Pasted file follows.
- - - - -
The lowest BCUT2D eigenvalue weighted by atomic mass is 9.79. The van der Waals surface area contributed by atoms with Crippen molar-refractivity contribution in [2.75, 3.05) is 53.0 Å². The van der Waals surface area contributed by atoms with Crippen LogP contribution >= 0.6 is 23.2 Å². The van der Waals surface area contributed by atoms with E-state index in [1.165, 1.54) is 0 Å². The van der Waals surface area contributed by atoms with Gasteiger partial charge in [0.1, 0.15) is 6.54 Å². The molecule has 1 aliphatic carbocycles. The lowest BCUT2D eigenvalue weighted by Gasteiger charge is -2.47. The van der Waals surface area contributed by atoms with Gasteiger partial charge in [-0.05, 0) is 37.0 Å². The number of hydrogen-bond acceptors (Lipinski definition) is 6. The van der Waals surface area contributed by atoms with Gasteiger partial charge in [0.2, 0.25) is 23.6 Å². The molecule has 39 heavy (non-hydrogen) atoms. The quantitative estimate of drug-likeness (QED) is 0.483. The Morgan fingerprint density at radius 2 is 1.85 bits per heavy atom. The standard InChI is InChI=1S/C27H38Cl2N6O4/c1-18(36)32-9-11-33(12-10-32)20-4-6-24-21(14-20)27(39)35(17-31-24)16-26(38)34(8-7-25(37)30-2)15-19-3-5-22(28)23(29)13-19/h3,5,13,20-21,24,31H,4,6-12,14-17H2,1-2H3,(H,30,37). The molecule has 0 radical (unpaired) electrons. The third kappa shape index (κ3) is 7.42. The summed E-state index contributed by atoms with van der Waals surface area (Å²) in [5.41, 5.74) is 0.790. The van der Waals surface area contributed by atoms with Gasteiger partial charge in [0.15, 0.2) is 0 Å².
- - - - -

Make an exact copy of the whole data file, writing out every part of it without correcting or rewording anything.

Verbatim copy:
The lowest BCUT2D eigenvalue weighted by atomic mass is 9.79. The van der Waals surface area contributed by atoms with Crippen molar-refractivity contribution in [2.75, 3.05) is 53.0 Å². The van der Waals surface area contributed by atoms with Crippen LogP contribution >= 0.6 is 23.2 Å². The van der Waals surface area contributed by atoms with E-state index in [1.165, 1.54) is 0 Å². The van der Waals surface area contributed by atoms with Gasteiger partial charge in [0.1, 0.15) is 6.54 Å². The molecule has 1 aliphatic carbocycles. The lowest BCUT2D eigenvalue weighted by Gasteiger charge is -2.47. The van der Waals surface area contributed by atoms with Gasteiger partial charge in [-0.05, 0) is 37.0 Å². The number of hydrogen-bond acceptors (Lipinski definition) is 6. The van der Waals surface area contributed by atoms with Gasteiger partial charge in [0.2, 0.25) is 23.6 Å². The molecule has 39 heavy (non-hydrogen) atoms. The quantitative estimate of drug-likeness (QED) is 0.483. The Morgan fingerprint density at radius 2 is 1.85 bits per heavy atom. The standard InChI is InChI=1S/C27H38Cl2N6O4/c1-18(36)32-9-11-33(12-10-32)20-4-6-24-21(14-20)27(39)35(17-31-24)16-26(38)34(8-7-25(37)30-2)15-19-3-5-22(28)23(29)13-19/h3,5,13,20-21,24,31H,4,6-12,14-17H2,1-2H3,(H,30,37). The molecule has 0 radical (unpaired) electrons. The third kappa shape index (κ3) is 7.42. The summed E-state index contributed by atoms with van der Waals surface area (Å²) in [5.41, 5.74) is 0.790. The van der Waals surface area contributed by atoms with Gasteiger partial charge in [0.15, 0.2) is 0 Å².